By introducing left-wing backlash into the right-wing's culture wars, Mills further sharpens this acrimonious debate.
Mills (American Studies/Sarah Lawrence Coll.; ed., Legacy of Dissent, 1994) begins with the premise that enemies can serve a function in politics. When the end of the Cold War left America enemyless, some people turned inward to identify new pariahs. Despite the implausibility of the notion that the weakest or most marginal elements of American societye.g., welfare recipients and the poor, recent immigrants, homosexualspose a vital threat to the country, these and other groups have been targeted in vitriolic attacks spearheading a turn toward mean-spiritedness. It's as if the stakes, emotions, and rhetoric of the Cold War, characterized by a threat to national survival and easily couched in terms of good versus evil, have been imported directly into domestic politics. In this context, conservatives do not just find liberals confused, they are a fundamental threat to civilization that must be extirpated from society, if not humanity. Paranoia and prejudice are not new phenomena in American politics, of course. But Mills argues that the current incarnation is more virulent and widespread, and completely unapologetic. In surveying the business world, race and gender relations, immigration policy, the press, and politics as characterized by the Republican Contract with America of 1996, he finds that the kings and queens of mean proudly embrace the characterizations of their critics; they revel in their nastiness. The most interesting thing about this book by a leftist (Mills is a coeditor of Dissent), however, is the odd way it parallels its right-wing targets. Both sides overgeneralize from observations that do deserve serious consideration, and rather than complaining about popular culture from the right and nostalgically embracing an idealized version of the 1950s, Mills complains about popular culture from the left and nostalgically embraces an idealized version of the 1960s.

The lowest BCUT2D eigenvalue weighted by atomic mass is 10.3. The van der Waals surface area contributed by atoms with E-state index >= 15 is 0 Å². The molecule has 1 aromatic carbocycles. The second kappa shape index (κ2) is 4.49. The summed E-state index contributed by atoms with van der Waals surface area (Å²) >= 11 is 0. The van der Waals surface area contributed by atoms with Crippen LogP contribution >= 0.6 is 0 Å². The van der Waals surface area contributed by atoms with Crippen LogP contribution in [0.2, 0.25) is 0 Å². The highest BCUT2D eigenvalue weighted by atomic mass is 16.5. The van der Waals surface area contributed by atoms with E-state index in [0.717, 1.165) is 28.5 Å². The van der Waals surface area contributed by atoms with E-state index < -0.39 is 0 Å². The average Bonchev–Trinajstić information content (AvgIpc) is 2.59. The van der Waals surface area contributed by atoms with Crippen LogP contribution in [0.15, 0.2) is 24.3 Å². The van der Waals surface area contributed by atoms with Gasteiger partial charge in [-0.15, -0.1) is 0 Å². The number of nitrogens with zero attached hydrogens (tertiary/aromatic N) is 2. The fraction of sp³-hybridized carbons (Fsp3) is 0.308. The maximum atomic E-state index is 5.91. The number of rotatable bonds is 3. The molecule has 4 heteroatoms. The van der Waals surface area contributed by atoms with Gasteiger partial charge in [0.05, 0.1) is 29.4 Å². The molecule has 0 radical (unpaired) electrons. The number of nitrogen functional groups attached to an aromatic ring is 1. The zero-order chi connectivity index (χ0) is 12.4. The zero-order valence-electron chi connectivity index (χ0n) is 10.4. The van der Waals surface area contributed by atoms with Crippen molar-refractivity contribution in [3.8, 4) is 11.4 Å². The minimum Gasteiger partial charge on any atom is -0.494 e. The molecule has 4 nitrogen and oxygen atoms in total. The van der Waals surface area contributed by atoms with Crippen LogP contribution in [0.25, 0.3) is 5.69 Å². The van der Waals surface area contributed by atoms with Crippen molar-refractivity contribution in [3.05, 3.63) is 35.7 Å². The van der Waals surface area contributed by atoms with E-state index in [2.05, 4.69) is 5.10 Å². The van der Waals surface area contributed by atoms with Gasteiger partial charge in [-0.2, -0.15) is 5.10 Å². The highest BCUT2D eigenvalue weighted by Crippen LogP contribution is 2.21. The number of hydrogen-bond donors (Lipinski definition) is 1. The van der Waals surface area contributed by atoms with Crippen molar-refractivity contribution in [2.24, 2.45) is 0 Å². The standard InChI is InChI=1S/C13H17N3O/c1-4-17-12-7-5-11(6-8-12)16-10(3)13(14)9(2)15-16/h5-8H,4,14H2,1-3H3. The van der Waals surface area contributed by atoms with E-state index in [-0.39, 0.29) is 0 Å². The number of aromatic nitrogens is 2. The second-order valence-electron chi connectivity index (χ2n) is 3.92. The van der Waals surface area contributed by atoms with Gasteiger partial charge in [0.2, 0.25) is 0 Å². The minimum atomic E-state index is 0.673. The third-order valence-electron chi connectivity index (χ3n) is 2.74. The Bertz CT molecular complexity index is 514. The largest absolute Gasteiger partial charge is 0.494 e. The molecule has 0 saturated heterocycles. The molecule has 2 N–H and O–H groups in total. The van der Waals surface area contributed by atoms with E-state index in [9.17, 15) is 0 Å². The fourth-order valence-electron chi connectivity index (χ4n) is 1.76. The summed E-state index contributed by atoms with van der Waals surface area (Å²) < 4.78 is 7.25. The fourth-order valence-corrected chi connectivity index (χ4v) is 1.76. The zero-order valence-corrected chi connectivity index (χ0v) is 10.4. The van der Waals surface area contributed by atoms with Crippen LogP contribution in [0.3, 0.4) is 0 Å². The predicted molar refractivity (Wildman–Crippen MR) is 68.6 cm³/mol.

A provocative counterattack.